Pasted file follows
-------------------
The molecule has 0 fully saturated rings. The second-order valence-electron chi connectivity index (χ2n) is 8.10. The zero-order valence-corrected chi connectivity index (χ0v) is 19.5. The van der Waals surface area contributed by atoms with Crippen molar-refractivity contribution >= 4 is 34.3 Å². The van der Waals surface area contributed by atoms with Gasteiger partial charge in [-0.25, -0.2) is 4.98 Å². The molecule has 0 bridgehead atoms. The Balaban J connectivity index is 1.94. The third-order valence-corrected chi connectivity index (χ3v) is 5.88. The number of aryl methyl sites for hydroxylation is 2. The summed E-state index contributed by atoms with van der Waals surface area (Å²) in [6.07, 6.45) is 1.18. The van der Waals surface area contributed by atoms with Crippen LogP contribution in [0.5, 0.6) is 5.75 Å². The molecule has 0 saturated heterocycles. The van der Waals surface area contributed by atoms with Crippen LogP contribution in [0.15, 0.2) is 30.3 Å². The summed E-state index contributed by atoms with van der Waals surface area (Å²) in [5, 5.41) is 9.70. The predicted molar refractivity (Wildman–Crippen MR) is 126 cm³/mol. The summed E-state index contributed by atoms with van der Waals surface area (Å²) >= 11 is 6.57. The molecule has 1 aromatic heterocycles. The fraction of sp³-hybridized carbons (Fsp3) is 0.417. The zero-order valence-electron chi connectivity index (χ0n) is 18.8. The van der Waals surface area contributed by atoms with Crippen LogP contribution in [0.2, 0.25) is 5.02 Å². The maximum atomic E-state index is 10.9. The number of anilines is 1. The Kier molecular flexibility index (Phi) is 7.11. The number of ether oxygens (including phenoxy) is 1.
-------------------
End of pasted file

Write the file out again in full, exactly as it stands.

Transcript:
The molecule has 0 fully saturated rings. The second-order valence-electron chi connectivity index (χ2n) is 8.10. The zero-order valence-corrected chi connectivity index (χ0v) is 19.5. The van der Waals surface area contributed by atoms with Crippen molar-refractivity contribution >= 4 is 34.3 Å². The van der Waals surface area contributed by atoms with Gasteiger partial charge in [-0.25, -0.2) is 4.98 Å². The molecule has 0 bridgehead atoms. The Balaban J connectivity index is 1.94. The third-order valence-corrected chi connectivity index (χ3v) is 5.88. The number of aryl methyl sites for hydroxylation is 2. The summed E-state index contributed by atoms with van der Waals surface area (Å²) in [6.07, 6.45) is 1.18. The van der Waals surface area contributed by atoms with Crippen LogP contribution in [0.5, 0.6) is 5.75 Å². The molecule has 0 saturated heterocycles. The van der Waals surface area contributed by atoms with Crippen LogP contribution in [0.15, 0.2) is 30.3 Å². The summed E-state index contributed by atoms with van der Waals surface area (Å²) in [5, 5.41) is 9.70. The predicted molar refractivity (Wildman–Crippen MR) is 126 cm³/mol. The summed E-state index contributed by atoms with van der Waals surface area (Å²) >= 11 is 6.57. The molecule has 1 aromatic heterocycles. The fraction of sp³-hybridized carbons (Fsp3) is 0.417. The zero-order valence-electron chi connectivity index (χ0n) is 18.8. The van der Waals surface area contributed by atoms with Crippen LogP contribution in [0.2, 0.25) is 5.02 Å². The maximum atomic E-state index is 10.9. The number of anilines is 1. The Kier molecular flexibility index (Phi) is 7.11. The number of ether oxygens (including phenoxy) is 1.